Koorie Kids Shine

Joyce Ward:

Out at Bush Kinder, the children all include each other and all work together and they cooperate.

And they just absolutely love learning about everything out there.

Leona Cooper:

Bush Kinder for us started in 2016. And for us, it's about giving the children a stronger connection to culture, country and community.

And we've had probably about 100 children go through our Bush Kinder this year.

Narjiic Day Burns:

We've had children here that are very quiet and shy in the centre. And then to have them out on country, as they’re walking through the bush, they just come out of their shell. They start talking more.

They are a lot more vocal and louder compared to, being in the classroom or into a room setting.

Joyce Ward:

I'm very privileged to be able to be on the journey with the children while they do their Bush Kinder programme.

The parents do trust us here and the children and families are just so involved and love being a part of that as well. 

Leona Cooper:

Out at our Bush Kinder, we do a lot of cultural activities.

We go on bush walks, we do lots of art and crafts. 

Just have community members come in and share stories about, you know, them growing up in this area.

So for us, it's about having that connection to country.

Teaching the children to look after the land and the animals and hopefully they'll hold that with them for the rest of their lives.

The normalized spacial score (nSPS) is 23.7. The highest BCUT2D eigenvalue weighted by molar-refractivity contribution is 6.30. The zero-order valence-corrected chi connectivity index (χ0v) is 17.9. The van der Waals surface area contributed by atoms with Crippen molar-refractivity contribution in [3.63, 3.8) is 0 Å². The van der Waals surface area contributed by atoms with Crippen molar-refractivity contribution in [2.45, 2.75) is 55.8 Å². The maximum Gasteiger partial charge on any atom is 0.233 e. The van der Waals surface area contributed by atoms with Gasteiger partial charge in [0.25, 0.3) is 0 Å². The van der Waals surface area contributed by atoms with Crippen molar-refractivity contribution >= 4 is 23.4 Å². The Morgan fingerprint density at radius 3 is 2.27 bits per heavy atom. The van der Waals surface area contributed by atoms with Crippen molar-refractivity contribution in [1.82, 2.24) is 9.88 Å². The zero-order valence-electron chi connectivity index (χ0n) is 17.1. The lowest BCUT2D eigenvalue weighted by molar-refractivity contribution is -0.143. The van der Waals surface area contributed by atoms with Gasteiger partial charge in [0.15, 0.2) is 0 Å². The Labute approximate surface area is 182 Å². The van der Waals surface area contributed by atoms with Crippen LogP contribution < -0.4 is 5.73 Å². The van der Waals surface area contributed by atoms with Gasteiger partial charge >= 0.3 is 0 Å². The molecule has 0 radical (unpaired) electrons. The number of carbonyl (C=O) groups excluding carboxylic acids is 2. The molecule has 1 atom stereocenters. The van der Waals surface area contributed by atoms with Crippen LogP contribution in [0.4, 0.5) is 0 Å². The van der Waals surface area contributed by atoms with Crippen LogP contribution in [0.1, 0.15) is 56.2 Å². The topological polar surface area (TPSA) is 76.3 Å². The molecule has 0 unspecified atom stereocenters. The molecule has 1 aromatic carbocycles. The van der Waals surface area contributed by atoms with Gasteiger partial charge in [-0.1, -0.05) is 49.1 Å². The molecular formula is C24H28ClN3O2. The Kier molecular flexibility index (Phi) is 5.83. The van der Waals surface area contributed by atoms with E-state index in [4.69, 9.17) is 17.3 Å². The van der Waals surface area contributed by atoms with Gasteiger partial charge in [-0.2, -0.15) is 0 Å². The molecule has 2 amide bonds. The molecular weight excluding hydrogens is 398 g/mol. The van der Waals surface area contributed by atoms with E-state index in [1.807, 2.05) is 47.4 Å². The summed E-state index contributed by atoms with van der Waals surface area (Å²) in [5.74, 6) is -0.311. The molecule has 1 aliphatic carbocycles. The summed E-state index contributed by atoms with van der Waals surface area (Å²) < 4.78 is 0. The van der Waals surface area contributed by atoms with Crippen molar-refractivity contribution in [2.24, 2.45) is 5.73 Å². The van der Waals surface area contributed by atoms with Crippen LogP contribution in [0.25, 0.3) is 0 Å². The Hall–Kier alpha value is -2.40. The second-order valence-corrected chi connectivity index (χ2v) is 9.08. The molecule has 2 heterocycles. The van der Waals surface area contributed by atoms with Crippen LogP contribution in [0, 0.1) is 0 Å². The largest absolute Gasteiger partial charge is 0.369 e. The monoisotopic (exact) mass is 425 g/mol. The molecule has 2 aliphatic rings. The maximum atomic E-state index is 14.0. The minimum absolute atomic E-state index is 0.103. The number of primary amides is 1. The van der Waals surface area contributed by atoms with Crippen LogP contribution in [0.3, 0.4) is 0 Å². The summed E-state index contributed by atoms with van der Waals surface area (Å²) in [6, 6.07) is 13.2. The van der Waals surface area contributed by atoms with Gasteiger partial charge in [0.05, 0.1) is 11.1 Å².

Narjiic Day Burns:

Another thing we always do is we do our acknowledgement when we're out on country, we pay our respects to our ancestors past, present and emerging.

We invite Uncle Rick every year.

So when we have the new children come up into Bush Kinder

We will have that welcoming and that smoking ceremony and activities where Rick will come out and talk about artefacts, all our spears and boomerangs and the animals and it's also teaching the kids what our culture had back in the day, you know, how we hunted and how we lived.

Joyce Ward:

And I don't know, like children, all include each other and all work together and they cooperate.

And I just absolutely love learning about everything out there.

That's always been my vision is for children to get the best start in the early years to hopefully set them up to succeed.

Now every child has the opportunity to attend a kinder, and we know the importance of early childhood education.

Leona Cooper:

I think with our children, we find that a lot of them have social emotional development needs and being out on country, you know, they learn to look after each other and work together.

The development just goes so quickly and their language develops a lot quicker.

Narjiic Day Burns:

Kids are gaining, you know, cultural knowledge, but they can also go home and teach parents and say, “well, this is what Uncle Narjiic taught us.”

A lot of mainstream kinder centres should implement stuff like this for the children and it's not just for Aboriginal children, it's about, you know, connecting children to the country and giving them that knowledge and how it was for Aboriginal people and how we lived.

And it's just as much a part of anyone's learning that's been born here on country, you know.

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